The above responsibilities are specific to Drain Technicians. More generally, Drain Technicians are involved in several broader types of activities:

Operating Vehicles, Mechanized Devices, or Equipment
Running, maneuvering, navigating, or driving vehicles or mechanized equipment, such as forklifts, passenger vehicles, aircraft, or watercraft.
Getting Information
Observing, receiving, and otherwise obtaining information from all relevant sources.
Performing General Physical Activities
Performing physical activities that require considerable use of your arms and legs and moving your whole body, such as climbing, lifting, balancing, walking, stooping, and handling materials.
Making Decisions and Solving Problems
Analyzing information and evaluating results to choose the best solution and solve problems.
Documenting/Recording Information
Entering, transcribing, recording, storing, or maintaining information in written or electronic/magnetic form.

What is a Drain Technician salary?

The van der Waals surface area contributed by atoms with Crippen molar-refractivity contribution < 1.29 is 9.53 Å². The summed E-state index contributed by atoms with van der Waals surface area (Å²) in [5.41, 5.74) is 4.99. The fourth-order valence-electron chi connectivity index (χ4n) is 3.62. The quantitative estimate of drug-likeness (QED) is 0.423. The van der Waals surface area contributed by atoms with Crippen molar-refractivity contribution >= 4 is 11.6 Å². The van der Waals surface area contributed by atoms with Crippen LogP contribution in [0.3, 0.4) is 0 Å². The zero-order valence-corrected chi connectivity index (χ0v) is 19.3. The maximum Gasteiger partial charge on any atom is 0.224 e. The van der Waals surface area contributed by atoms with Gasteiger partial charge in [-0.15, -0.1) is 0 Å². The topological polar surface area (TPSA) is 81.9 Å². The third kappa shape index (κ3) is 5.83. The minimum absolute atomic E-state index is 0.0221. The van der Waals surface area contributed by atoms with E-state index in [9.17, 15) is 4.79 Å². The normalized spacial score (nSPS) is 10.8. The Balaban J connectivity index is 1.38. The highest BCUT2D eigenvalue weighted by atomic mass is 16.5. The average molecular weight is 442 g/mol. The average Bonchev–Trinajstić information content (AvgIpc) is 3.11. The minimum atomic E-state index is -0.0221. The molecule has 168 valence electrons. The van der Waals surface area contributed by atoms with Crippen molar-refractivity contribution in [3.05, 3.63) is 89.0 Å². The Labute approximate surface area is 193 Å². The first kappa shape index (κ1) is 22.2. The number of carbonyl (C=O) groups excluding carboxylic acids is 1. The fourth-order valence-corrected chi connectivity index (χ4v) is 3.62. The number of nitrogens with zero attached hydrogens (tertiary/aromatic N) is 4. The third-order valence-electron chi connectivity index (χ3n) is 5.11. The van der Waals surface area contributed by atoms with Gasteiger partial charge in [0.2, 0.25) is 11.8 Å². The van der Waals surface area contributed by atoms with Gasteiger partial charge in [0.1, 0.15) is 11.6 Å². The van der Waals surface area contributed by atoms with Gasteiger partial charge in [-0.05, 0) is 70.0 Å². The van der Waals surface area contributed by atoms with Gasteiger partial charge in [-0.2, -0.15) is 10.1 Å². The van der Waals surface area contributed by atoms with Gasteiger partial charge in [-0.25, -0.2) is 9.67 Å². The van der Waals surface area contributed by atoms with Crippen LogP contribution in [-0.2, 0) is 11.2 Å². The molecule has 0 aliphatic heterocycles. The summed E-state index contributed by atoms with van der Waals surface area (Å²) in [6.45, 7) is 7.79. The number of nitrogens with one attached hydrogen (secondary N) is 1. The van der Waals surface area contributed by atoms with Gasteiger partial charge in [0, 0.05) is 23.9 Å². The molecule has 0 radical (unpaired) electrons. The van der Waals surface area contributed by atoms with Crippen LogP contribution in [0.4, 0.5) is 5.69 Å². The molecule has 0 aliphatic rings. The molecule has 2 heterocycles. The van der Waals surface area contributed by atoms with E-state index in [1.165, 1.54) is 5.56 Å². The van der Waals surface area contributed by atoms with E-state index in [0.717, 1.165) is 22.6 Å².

The median salary for a Drain Technician is $41,120, and the average salary is $43,930. Both the median and average roughly describe the middle of the Drain Technician salary range, but the average is more easily affected by extremely high or low salaries.

Many Drain Technicians earn significantly more or less than the average, due to several factors. About 10% of Drain Technicians earn less than $27,530 per year, 25% earn less than $33,520, 75% earn less than $51,850, and 90% earn less than $63,620.

Between the years of 2020 and 2030, the number of Drain Technicians is expected to change by 14.5%, and there should be roughly 4,200 open positions for Drain Technicians every year.

Median annual salary
Typical salary range
$27,530 - $63,620
Projected growth (2020 - 2030)

What personality traits are common among Drain Technicians?


Career interests describe a person's preferences for different types of working environments and activities. When a person's interest match the demands of an occupation, people are usually more engaged and satisfied in that role.

Compared to most occupations, those who work as a Drain Technician are usually higher in their Realistic interests.